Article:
BEIJING (Reuters) -- A World Health Organization (WHO) team of international experts tasked with investigating the origins of the COVID-19 pandemic will arrive in China on Jan. 14, Chinese authorities said on Monday.
Lack of authorisation from Beijing had delayed the arrival of the 10-strong team on a long-awaited mission to investigate early infections, in what China's foreign ministry called a "misunderstanding".
The National Health Commission, which announced the arrival date, delayed from its early January schedule, did not detail the team's itinerary, however.
China has been accused of a cover-up that delayed its initial response, allowing the virus to spread since it first emerged in the central city of Wuhan late in 2019.
The United States has called for a "transparent" WHO-led investigation and criticised its terms, which allowed Chinese scientists to do the first phase of preliminary research.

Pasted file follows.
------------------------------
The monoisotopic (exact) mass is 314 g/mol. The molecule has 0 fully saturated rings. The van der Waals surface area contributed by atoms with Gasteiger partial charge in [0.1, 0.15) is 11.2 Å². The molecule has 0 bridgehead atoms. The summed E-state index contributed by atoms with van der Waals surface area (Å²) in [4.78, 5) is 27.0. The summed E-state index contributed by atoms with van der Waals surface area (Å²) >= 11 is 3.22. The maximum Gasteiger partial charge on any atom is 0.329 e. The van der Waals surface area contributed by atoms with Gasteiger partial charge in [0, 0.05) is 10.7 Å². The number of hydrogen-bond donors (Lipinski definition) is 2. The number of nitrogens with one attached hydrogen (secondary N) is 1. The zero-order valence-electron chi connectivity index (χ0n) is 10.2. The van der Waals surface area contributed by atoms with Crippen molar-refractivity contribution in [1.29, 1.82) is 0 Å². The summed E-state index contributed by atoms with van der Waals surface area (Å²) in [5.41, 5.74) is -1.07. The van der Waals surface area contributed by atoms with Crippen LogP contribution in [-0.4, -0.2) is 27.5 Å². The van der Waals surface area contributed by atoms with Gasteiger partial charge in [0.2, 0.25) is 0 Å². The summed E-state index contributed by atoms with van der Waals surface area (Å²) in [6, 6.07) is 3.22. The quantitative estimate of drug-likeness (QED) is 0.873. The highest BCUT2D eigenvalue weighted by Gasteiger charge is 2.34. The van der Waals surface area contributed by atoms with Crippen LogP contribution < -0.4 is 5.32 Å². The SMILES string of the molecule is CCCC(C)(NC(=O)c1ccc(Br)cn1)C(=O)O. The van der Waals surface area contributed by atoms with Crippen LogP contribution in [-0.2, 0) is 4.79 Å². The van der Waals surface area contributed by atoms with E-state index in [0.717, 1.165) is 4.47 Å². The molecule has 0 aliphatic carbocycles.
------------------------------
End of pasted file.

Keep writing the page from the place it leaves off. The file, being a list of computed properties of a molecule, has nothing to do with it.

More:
Ahead of the trip, Beijing has been seeking to shape the narrative about when and where the pandemic began, with senior diplomat Wang Yi saying "more and more studies" showed it emerged in multiple regions.
While other countries continue to struggle with infection surges, China has aggressively doused flare-ups.
Sunday's 103 new cases were mainland China's biggest daily increase in more than five months, as new infections rise in the province of Hebei, surrounding the capital, Beijing.
Shijiazhuang, capital of Hebei, went into lockdown and Hebei closed down some sections of highways in the province to curb the spread of the virus.
Wangkui county, under the jurisdiction of Suihua city in Heilongjiang province, reported eight new asymptomatic cases and moved on Monday to close all non-essential businesses, banned people from leaving the city and blocked all non-essential traffic, state television reported on Monday.